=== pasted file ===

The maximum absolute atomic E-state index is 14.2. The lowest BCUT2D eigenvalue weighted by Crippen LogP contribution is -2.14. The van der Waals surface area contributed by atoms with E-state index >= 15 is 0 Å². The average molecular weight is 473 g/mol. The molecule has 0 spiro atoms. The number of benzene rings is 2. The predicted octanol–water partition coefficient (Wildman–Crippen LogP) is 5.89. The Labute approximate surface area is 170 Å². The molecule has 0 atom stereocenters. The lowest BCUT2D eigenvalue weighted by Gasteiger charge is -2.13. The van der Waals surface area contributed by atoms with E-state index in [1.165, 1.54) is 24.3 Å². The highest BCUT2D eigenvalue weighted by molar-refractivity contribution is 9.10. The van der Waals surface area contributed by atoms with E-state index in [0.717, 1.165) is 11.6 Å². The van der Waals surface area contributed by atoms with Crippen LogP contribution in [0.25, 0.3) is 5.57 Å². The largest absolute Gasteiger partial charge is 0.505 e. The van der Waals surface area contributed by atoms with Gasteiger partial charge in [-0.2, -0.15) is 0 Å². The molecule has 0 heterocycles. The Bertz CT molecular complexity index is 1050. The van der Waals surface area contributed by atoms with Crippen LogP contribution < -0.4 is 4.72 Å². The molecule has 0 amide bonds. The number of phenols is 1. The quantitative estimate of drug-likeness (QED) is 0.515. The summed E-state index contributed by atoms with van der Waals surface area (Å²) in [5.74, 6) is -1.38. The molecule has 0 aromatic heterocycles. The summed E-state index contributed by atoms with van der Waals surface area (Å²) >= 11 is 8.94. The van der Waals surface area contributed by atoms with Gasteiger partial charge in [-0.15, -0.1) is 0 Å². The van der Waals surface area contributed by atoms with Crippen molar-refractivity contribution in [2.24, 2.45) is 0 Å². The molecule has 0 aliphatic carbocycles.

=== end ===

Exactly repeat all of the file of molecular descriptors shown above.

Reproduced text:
The maximum absolute atomic E-state index is 14.2. The lowest BCUT2D eigenvalue weighted by Crippen LogP contribution is -2.14. The van der Waals surface area contributed by atoms with E-state index >= 15 is 0 Å². The average molecular weight is 473 g/mol. The molecule has 0 spiro atoms. The number of benzene rings is 2. The predicted octanol–water partition coefficient (Wildman–Crippen LogP) is 5.89. The Labute approximate surface area is 170 Å². The molecule has 0 atom stereocenters. The lowest BCUT2D eigenvalue weighted by Gasteiger charge is -2.13. The van der Waals surface area contributed by atoms with E-state index in [1.165, 1.54) is 24.3 Å². The highest BCUT2D eigenvalue weighted by molar-refractivity contribution is 9.10. The van der Waals surface area contributed by atoms with E-state index in [0.717, 1.165) is 11.6 Å². The van der Waals surface area contributed by atoms with Crippen LogP contribution in [0.25, 0.3) is 5.57 Å². The largest absolute Gasteiger partial charge is 0.505 e. The van der Waals surface area contributed by atoms with Gasteiger partial charge in [-0.2, -0.15) is 0 Å². The molecule has 0 heterocycles. The Bertz CT molecular complexity index is 1050. The van der Waals surface area contributed by atoms with Crippen LogP contribution < -0.4 is 4.72 Å². The molecule has 0 amide bonds. The number of phenols is 1. The quantitative estimate of drug-likeness (QED) is 0.515. The summed E-state index contributed by atoms with van der Waals surface area (Å²) in [5.74, 6) is -1.38. The molecule has 0 aromatic heterocycles. The summed E-state index contributed by atoms with van der Waals surface area (Å²) >= 11 is 8.94. The van der Waals surface area contributed by atoms with Gasteiger partial charge in [-0.15, -0.1) is 0 Å². The van der Waals surface area contributed by atoms with Crippen molar-refractivity contribution in [2.24, 2.45) is 0 Å². The molecule has 0 aliphatic carbocycles.